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China Goes Global

China may have the planet's second largest economy. But the Chinese are not going to rule the world.

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    China Goes Global: The Partial Power, by David Shambaugh, Oxford University Press, 432 pages
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There is a lot of money to be made writing books warning that we are all about to succumb to China’s thrall. The best seller in this genre is Martin Jacques’ "When China Rules the World."

But China is nowhere near to ruling the world, has shown no signs of wanting to rule the world, and would not know what to do with the world if it did rule it (which it never will.) It is a shame that for pointing this out in his new book China Goes Global, David Shambaugh will likely earn only a fraction of Jacques’ royalties.

The sub-title that Shambaugh chose for his latest book, “The Partial Power,” encapsulates his argument. And his meticulous exploration of the multiple ways in which China does not live up to its current reputation brings a breath of fresh and cooling air to an overheated topic. It’s about time. Because as Joseph Nye has argued in an essay that Shambaugh quotes approvingly, “magnification of China, which creates fear in the United States and hubris in China, is the biggest danger we face.”

Shambaugh, a professor at George Washington University and one of America’s most respected China-watchers, certainly does not minimize the extent to which China has “gone global’ over the past 35 years. But he puts the country’s transformation in some useful perspective. 

Yes, China is the second largest economy in the world, and will one day be the biggest. With the largest population on the planet this is not so extraordinary. But the US economy is still more than twice as big as China’s, and on a per capita basis America’s is 12 times bigger.

Yes, China has been pouring money into its armed forces, and has become the dominant military power in Asia. But its navy cannot fight a war, or even sustain a significant presence more than 300 miles from Chinese shores (and it would certainly lose any maritime engagement with the Japanese navy.) China does not have a single foreign military base. Nor does it have any military allies, besides North Korea.

Yes, Chinese companies have been sucking up oil, copper, iron ore, and other raw materials wherever they can find them to fuel China’s massive development drive. But Beijing buys more than 90 percent of its metals and minerals from foreign producers or on the spot markets. China controls very few resources itself.

If China cannot buy the world, nor beat the world in war, how else might it rule? By wielding influence through diplomacy and soft power, perhaps. Fat chance. China may have the diplomatic trappings of a great power, such as a permanent seat on the UN Security Council, but nowhere in the world today has Beijing taken action to try to shape events, except by launching the Six Party Talks in a so far futile effort to de-nuclearize North Korea.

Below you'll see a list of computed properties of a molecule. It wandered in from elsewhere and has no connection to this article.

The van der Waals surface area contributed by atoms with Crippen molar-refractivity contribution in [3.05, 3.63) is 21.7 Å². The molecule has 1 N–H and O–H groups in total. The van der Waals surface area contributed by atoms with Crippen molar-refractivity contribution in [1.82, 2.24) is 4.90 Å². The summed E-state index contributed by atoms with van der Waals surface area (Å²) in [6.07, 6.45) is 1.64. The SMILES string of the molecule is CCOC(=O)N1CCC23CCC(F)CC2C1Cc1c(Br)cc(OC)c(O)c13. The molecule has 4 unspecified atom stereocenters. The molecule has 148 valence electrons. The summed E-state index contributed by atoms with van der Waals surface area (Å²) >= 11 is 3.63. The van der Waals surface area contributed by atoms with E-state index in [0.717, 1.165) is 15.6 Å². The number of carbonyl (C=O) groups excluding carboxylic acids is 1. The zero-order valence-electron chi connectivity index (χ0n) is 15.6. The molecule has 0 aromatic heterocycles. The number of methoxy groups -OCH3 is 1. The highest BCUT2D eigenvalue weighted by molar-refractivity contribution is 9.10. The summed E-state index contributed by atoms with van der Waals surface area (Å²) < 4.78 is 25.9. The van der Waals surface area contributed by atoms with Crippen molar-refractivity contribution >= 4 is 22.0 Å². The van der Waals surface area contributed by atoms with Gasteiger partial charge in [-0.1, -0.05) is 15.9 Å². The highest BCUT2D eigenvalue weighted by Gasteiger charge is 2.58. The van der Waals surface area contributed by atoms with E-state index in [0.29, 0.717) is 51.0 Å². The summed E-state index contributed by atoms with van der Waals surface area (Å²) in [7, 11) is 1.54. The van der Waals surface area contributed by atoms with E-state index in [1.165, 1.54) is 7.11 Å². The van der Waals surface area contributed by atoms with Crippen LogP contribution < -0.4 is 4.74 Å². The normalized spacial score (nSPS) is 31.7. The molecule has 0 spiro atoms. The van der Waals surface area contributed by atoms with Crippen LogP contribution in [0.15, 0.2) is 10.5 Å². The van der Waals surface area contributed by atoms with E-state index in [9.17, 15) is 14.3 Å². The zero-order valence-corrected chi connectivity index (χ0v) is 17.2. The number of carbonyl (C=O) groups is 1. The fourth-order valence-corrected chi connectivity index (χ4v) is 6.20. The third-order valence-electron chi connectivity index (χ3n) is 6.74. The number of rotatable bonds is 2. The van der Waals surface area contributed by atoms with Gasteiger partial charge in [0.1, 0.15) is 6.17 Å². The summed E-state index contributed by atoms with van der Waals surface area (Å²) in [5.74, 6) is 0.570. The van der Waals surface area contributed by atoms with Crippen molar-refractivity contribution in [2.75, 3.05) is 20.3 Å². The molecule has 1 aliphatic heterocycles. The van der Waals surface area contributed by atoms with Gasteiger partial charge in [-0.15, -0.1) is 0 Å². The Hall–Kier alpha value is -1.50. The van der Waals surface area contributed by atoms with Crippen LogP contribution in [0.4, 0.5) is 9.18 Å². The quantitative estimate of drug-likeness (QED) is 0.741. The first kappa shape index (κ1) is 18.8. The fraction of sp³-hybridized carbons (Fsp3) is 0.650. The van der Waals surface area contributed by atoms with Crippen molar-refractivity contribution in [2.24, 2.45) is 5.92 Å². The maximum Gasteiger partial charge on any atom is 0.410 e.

Instead, Shambaugh finds China to be “an international actor, but not an international diplomatic power,” and one that pursues a risk averse foreign policy “primarily driven by narrow national (economic) interests.” In no sense can China be said to be a diplomatic leader.

Nor is Beijing running very well in the soft power stakes, despite a government decision five years ago to pour billions of dollars into promoting China’s image worldwide through the media. (The government-run “China Daily” now publishes a US edition and state TV last year opened an African headquarters in Nairobi.)

The trouble is that people around the world may admire China’s growing prosperity, but few of them want to live there. Beijing’s repressive one-party political system does not offer a model that many citizens elsewhere would want to follow.

Nor do most people around the world think well of China’s global role. In the 2013 Country Ratings Poll, released in May by the Program on International Policy Attitudes at the University of Maryland, respondents in 21 countries were asked to rate nations on whether their influence in the world is mostly positive or mostly negative.

China’s positive rating fell eight points from a year earlier to 42 percent, its lowest level since polling began in 2005, while its negative rating jumped eight points to 39 percent. Those are not the kind of numbers that suggest the world is anxious to be ruled by China. Rather, as Shambaugh argues persuasively, “China has an increasingly broad ‘footprint’ across the globe, but it is not particularly deep.”

Of course, all this might change. As the author himself acknowledges, China’s development is a dynamic process and this book is a static snapshot. But there are probably as many reasons to expect China to falter on the world stage as there are to predict its hegemony.

Not least among those reasons are the welter of pressing problems at home – political, social, economic and environmental – which are what actually keep China’s leaders awake at night when some people imagine that they are dreaming of world domination. The rest of us can sleep easy. 

Peter Ford is the Monitor's Beijing correspondent.

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